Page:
When it comes to treatments for vaginal pain during sex, there are three main options: behavioral, pharmaceutical, and surgical. Depending on the cause and severity of your pain, your doctor may recommend one or a combination of these treatments.

Behavioral Treatments

The first approach to managing vaginal pain during sex is through behavioral treatments. This includes physical therapy, education on sexual intercourse, pelvic muscle relaxation, and cognitive behavior therapy. Behavioral therapy has been shown to offer relief from pain and is a great option for those who want to avoid taking medications.

Pharmaceutical Treatments

For more serious cases of pain, your doctor may recommend pharmaceutical treatments. This could include topical creams, oral medications, and hormonal treatments. It is important to talk to your healthcare provider about possible side effects and interactions with any other medications you are taking.

Surgical Treatments

The final option for treating vaginal pain during sex is through surgery. This is usually used in cases where other methods have failed to provide relief. Surgical treatments can involve removing endometrial tissue or other objects causing pain, correcting abnormal anatomy, or injecting nerve tissue to reduce inflammation. As with any surgery, it is important to discuss the risks and recovery times with your doctor to determine if it is the right option for you.

Self-Care & Lifestyle Changes

When it comes to self-care, there are many lifestyle changes that may help relieve symptoms associated with vaginal pain during sex. Here are just a few:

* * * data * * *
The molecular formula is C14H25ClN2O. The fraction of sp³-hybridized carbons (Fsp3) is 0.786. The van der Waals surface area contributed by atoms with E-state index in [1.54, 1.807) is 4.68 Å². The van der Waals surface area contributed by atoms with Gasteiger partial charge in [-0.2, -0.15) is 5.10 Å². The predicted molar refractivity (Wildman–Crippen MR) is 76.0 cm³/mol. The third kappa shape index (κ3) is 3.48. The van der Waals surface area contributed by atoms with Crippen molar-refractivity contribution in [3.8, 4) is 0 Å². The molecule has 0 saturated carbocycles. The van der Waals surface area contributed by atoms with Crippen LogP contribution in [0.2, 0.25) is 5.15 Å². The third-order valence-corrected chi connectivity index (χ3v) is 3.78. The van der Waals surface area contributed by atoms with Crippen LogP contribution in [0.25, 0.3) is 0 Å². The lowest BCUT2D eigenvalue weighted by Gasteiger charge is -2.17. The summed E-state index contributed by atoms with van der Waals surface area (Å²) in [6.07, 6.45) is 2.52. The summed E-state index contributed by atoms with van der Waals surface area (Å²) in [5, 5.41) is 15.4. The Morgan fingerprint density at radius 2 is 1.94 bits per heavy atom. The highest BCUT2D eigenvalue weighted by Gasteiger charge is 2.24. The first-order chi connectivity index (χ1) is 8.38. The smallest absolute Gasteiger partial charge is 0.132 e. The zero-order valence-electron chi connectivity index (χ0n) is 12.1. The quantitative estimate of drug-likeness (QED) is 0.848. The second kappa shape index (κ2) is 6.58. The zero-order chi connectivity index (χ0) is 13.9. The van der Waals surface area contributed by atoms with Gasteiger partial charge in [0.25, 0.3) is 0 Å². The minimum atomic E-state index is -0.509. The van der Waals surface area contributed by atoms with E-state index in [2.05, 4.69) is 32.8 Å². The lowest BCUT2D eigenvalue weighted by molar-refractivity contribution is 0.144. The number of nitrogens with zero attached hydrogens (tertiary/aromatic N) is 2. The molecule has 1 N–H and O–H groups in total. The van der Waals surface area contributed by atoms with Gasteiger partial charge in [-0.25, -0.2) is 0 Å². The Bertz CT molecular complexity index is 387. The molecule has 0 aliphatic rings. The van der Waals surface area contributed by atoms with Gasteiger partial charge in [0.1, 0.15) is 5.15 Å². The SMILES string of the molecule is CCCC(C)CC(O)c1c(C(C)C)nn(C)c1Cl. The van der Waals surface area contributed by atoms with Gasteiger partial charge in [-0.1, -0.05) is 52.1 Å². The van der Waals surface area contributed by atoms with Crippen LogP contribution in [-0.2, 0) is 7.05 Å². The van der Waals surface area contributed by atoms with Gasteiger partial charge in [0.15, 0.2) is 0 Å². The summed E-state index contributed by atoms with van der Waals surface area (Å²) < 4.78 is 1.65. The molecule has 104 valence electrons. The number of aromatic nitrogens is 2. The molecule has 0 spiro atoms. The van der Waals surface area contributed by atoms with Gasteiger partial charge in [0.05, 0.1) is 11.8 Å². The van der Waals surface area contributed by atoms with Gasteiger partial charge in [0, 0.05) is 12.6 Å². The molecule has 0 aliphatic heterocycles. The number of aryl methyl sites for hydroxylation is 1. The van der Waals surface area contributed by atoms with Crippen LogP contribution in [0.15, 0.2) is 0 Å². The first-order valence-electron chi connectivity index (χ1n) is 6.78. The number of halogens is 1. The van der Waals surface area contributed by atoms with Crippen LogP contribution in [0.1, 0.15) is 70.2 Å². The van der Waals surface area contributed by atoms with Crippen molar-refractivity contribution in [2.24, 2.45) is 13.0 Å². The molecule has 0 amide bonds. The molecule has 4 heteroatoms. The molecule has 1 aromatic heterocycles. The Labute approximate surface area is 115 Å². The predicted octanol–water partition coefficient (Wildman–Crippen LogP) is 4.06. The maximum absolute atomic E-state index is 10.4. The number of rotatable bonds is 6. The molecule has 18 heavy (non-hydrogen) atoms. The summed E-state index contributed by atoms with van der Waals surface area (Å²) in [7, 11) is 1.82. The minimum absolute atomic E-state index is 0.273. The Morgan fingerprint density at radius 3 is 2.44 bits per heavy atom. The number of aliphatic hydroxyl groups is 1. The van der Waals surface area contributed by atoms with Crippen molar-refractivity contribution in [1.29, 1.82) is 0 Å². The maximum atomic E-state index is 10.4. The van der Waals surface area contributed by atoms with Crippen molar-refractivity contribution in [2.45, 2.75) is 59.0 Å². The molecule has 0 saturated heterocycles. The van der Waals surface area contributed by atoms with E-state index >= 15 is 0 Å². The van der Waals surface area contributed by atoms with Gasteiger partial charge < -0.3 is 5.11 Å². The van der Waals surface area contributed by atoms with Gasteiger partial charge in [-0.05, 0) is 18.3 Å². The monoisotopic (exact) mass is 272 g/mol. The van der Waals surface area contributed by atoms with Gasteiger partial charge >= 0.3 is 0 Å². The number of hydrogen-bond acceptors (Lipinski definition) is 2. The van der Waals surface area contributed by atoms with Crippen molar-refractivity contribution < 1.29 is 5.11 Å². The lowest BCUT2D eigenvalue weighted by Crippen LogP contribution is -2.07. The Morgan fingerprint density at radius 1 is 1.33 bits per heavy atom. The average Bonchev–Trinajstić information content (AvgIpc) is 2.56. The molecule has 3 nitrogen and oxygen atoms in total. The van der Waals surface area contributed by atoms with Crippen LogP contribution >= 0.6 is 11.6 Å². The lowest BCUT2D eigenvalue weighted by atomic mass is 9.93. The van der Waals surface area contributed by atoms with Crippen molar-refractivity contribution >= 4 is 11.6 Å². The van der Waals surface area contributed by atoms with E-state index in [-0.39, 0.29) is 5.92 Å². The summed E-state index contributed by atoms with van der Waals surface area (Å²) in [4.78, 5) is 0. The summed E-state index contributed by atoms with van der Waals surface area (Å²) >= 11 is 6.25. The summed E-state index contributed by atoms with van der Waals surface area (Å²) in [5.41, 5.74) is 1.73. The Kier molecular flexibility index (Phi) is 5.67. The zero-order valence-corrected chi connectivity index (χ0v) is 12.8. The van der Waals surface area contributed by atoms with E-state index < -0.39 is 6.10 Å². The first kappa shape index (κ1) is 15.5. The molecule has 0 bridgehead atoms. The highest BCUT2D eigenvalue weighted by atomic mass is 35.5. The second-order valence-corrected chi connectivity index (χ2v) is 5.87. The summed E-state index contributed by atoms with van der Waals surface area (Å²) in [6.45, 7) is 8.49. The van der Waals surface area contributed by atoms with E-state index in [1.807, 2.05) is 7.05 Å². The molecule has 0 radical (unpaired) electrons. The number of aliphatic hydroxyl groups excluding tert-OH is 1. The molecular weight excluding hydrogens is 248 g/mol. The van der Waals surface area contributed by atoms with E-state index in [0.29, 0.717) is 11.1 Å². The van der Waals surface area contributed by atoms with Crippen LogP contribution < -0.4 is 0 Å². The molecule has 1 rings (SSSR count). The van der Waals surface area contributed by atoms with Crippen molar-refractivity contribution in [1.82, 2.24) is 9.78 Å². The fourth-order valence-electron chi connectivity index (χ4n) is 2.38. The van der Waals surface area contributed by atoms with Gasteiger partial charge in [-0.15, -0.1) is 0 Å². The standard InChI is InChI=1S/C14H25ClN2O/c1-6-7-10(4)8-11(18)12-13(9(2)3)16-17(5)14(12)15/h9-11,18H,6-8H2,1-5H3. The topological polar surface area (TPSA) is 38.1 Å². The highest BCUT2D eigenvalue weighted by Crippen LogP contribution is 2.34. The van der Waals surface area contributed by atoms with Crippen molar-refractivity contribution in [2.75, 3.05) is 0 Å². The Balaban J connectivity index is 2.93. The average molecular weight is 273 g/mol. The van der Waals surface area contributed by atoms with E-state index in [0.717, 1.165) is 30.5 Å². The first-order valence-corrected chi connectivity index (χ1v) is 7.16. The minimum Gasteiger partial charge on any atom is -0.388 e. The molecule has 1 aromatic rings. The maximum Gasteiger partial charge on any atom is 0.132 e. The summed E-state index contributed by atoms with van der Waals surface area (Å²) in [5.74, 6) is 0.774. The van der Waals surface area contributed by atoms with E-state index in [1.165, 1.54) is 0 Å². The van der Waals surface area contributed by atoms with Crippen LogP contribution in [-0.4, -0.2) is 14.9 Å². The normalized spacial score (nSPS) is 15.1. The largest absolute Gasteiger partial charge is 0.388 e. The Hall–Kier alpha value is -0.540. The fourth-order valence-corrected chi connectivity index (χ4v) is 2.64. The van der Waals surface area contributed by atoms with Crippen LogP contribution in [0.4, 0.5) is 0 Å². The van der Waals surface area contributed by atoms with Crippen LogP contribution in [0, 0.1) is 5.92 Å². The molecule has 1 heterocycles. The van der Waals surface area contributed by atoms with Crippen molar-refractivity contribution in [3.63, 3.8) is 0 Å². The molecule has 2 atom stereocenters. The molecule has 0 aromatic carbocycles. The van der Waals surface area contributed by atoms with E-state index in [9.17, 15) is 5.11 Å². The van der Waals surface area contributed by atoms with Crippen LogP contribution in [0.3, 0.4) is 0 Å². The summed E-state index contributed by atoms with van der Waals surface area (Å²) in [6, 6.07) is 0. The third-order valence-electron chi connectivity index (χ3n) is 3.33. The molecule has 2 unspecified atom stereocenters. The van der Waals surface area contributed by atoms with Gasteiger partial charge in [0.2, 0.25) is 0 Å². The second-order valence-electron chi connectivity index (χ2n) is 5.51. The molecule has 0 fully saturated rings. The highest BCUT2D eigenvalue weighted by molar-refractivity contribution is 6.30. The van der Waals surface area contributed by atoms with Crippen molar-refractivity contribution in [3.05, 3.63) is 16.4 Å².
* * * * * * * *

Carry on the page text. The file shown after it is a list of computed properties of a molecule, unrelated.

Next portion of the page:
• Engaging in relaxation techniques such as yoga or meditation.
  • Exercising regularly and maintaining a healthy weight.
  • Using lubricants like coconut oil or water-soluble lubricants while having sex.
  • Limiting caffeine and alcohol intake.
  • Avoiding certain foods and activities that may cause irritation or inflammation.
  • Getting plenty of sleep.
  • Managing stress levels.

It is always advised to speak to a qualified healthcare professional about the best self-care and lifestyle changes for your individual situation. Depending on the underlying cause, these changes may be able to provide some relief from the pain associated with vaginal pain during sex.

Concluding Remarks

Vaginal pain during sex can have a range of causes, from common and treatable conditions like STIs and endometriosis, to less frequent issues like medications and abnormal pH levels. There are also certain factors that can play a role, such as age and lifestyle. To optimize your health and wellbeing and reduce the discomfort caused by vaginal pain during sex, it is important to seek help from healthcare professionals. Treatment options range from pharmaceuticals and surgical interventions to self-care techniques and lifestyle changes. It is recommended that if you are experiencing persistent vaginal pain during sex, you should speak to your doctor about the best approach for you.

We hope this guide has provided you with the necessary information to better understand the causes of vaginal pain during sex and find the right plan of action for your individual needs. Remember, everyone is different, and don’t feel discouraged if it takes some time to find relief. With the right medical attention and commitment, you can live a life free of pain and discomfort.


Vaginal pain during sex is often an uncomfortable and embarrassing experience, but with the proper knowledge and resources, it can be managed or prevented. There are a variety of resources online that can help you learn more about causes, treatments, and prevention of vaginal pain during sex.

The Centers for Disease Control and Prevention offers information on sexually transmitted diseases (STDs) and their connection to vaginal pain. Some STD symptoms, such as genital warts and herpes sores, can cause discomfort during or after sex. The CDC also has detailed information on prevention, diagnosis, and treatment of STDs.